Not signed in (Sign In)

Vanilla 1.1.7 is a product of Lussumo. More Information: Documentation, Community Support.


    •  
      CommentAuthorBenRacicot
    • CommentTimeOct 27th 2016 edited
     
    Hey all,  
     
    Just signed up because I'm working on a way to turn a shaft (with magnetic force) that turns the crank on an alternator. I've learned a lot and now know that the alternator obviously cannot be expected to spin at it's factory 1,000-2,000RPMs. So I've found some information on customizing its "Stator" which can supposedly get a 12-14v output at 125RPM (supposedly)  
     
    My source for customizing the stator is here: http://njnoisemaker.blogspot.com/2011/02/how-alternator-works-how-to-make-it.html  
     
    Looks like there's an MIT paper on the alternator concept here: http://alumni.media.mit.edu/~nathan/nepal/ghatta/alternator.html  
    Only they where using a water mill to turn the crank.  
     
    I also found a low RPM wind power alternator that would work but it's awfully expensive.  
    ( the DC-540 for $199.00 http://www.windbluepower.com/Permanent_Magnet_Alternator_Wind_Blue_Low_Wind_p/dc-540.htm )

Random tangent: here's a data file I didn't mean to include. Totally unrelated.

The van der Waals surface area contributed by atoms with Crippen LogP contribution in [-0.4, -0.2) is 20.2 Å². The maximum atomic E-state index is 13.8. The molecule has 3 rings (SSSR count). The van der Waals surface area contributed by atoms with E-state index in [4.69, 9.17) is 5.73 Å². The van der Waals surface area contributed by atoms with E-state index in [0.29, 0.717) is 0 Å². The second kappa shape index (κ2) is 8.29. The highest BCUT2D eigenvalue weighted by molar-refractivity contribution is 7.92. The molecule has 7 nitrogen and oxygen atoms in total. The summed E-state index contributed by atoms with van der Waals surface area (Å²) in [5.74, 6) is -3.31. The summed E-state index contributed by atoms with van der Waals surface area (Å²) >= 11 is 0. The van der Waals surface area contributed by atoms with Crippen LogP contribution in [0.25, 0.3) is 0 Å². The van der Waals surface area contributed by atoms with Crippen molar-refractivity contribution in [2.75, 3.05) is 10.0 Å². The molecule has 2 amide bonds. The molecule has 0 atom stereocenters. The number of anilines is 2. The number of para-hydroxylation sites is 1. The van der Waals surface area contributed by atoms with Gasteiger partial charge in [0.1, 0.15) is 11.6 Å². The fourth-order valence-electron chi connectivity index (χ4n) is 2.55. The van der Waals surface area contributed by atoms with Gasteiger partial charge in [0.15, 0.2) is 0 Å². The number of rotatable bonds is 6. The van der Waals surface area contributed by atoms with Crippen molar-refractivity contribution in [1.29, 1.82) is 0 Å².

I'm looking for any information on what would be the very best alternator brand / model / specs to use in order to charge a series of batteries.  
    And even more specifically, where I can get a stator that will output voltage at 125ish RPMs.  
     
    I know I can turn a shaft with magnets faster than 130RPM so this really interests me.Currently working on a free energy project
    •  
      CommentAuthorGuest
    • CommentTimeOct 28th 2016
     
    If you are charging batteries in series, what voltage output from the alternator are you hoping to achieve. Normally an alternator adjusts its output voltage according to the voltage level on a single battery. There are commercially available devices which can be wired in to an alternator to optimize their performance charging specific types of batteries. If memory serves the field voltage is adjusted to control the output voltage and current from the alternator. The field coil must be energized to get anything from an alternator.

    When using alternators it is normal to connect batteries in parallel not series. The problem with arrangements connecting batteries in series or parallel is that if one of your batteries starts to fail for what ever reason it is not easy to detect. When connected in parallel diodes are often used to prevent batteries discharging into each other. When connected in series the overall output of your batteries will be limited to the output of your weakest battery. Ie with a 6Ah battery connected in series with a 100Ah battery, you will be limited by the 6AH battery capacity.

    What exactly are you trying to achieve?
    •  
      CommentAuthorGuest
    • CommentTimeOct 28th 2016
     
    Why not just change the pulley to get the correct ration
Add your comments